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SunandSheng ( 2002 )studiedtheimportanceofwave-inducedcurrentsandotherwaverelatedeectsonthegeneralnearshorecirculation.Inordertoaccountfortheseeects,acoupleofwave-relatedfeatureswereincorporatedinCH3D. First,anewsocalledsurfacerollertermwasimplemented. Svendsen ( 1984 )showedthatthesurfacerollerofbreakingwavesplaysanimportantpartinmass,momentumandenergybalanceinthesurfzoneandistheprimarydrivingmechanismfortheundertow.Therollerrepresentsanincreaseinradiationstresswhichaccordingto Svendsen ( 1984 )canbewrittenasfollows: LgH2b(4{14) where,S+xxistheincreaseoftheradiationstressabovethewavetrough,Listhewavelength,hiswaterdepth,andHbisthebreakingwaveheight. Thesecondimplementedtermwasanadditionaltermtotheverticaleddyviscosityinordertoaccountforwaveeects.Following Battjes ( 1975 )and VriendandStive ( 1987 )thewave-enhancedverticaleddyviscosityhasthefollowingform: where,AzcistheeddyviscosityrelatedtothemeancurrentsascomputedbytheequilibriumclosuremodelimplementedintheCH3Dmodel.Dbisthewaveenergydissipationresultedfromwavebreakingandbottomfriction,histhewaterdepthandMisaconstant. Thewaveenergydissipation,Db,wascalculatedaccordingto BattjesandJanssen ( 1978 )asfollows: 4gQbH2m whereQbisthefractionofbreakingwaves,Hmisthemaximumwaveheightthatcanexistatthisdepth,andTisthewaveperiod.Thefractionofbreakingwaveswascalculatedfromthefollowingimplicitrelation:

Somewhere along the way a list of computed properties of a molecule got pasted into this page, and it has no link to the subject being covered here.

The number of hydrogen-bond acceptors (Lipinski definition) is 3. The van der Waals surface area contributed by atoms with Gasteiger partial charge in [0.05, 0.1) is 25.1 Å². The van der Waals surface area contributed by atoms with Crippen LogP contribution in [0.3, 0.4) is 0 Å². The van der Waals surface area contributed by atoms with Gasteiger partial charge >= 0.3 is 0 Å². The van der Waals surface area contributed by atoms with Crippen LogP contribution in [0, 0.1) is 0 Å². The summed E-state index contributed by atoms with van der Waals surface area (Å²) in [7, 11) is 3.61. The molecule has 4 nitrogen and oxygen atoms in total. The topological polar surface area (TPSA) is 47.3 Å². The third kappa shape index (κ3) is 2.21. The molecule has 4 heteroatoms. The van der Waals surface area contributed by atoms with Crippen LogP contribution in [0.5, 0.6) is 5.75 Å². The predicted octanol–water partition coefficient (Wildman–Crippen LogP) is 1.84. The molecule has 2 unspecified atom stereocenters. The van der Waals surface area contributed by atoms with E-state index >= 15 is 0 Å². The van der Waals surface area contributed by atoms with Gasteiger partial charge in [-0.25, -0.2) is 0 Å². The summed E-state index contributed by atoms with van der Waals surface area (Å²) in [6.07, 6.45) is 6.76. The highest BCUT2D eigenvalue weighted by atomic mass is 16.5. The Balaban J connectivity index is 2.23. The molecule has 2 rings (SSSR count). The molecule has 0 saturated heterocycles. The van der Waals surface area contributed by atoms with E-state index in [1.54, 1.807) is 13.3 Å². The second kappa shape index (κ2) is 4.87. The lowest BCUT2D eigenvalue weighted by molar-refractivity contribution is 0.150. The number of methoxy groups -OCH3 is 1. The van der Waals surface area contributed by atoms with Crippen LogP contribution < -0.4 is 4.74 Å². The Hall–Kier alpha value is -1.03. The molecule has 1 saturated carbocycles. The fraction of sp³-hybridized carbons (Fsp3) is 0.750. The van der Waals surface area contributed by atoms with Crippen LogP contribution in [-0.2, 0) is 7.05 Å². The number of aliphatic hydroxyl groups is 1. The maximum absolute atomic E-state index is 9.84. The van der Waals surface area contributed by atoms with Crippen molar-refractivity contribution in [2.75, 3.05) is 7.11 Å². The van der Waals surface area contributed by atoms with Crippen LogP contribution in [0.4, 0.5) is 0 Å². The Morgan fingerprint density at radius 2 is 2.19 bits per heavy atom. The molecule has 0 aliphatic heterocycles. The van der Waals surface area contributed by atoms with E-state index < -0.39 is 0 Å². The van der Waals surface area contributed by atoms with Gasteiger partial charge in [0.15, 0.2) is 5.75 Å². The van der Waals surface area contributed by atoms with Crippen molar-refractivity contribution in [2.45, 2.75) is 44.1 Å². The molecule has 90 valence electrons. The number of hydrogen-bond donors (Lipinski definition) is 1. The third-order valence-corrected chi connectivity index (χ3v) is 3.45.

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1Qb whereEtotisthetotalwaveenergy. MoryandHamm ( 1997 )experimentaldatawereusedforvalidation.Theexperimentstudiedtheimpactofadetachedbreakwateroncoastalmorphology.AdetaileddescriptionoftheexperimentalsetupcanbefoundinSection 4.4.2 .SincediractionisnotmodeledinSWAN,thewaveeldcomputedbySWANmaynotbeaccurateintheimmediatevicinityofobstaclesandwillcertainlynotbeaccurateinharborsorbehindbreakwaters.Therefore,insteadoftheSWANmodeltheREF/DIF,anearshorewavetransformationmodeldevelopedby KirbyandDalrymple ( 1994 )wasused. Oneoftheexperimentswasconductedusingamonochromaticincidentwavegeneratedbythewavemakerwithawaveheightof0.075mandawaveperiodof1.69s.ThemostprominentphenomenonobservedduringtheexperimentwasastrongeddybehindthedetachedbreakwaterwhichcanalsobeseeninFigure 4{22 thatshowscalculatedfreesurfaceelevationalongwithcalculatedcurrentpattern.ThelocationswhereverticalvelocityprolesweremeasuredduringtheexperimentaredepictedbylettersAthroughN.Tosimulatetheexperiment,theREF/DIFmodelwasusedtocalculatewaveparametersandprovideradiationstressestodrivethehydrodynamicmodel. Aftershoalingandapproachingthebreakwater,thewavesdiractedbehindthebreakwaterandeventuallybrokeonthebeach.Maximumcurrentvelocityfortheeddywasmorethan0.3m/swhichagreeswellwithobservations.Thevelocityoflongshorecurrentontheopenbeachwasontheorderof0.1m/sorless,alsoingoodagreementwiththeobservation.Theeddywasalmostuniformoverdepthcomparedwiththedistinctive3-Dstructureofthecurrentsontheopenbeach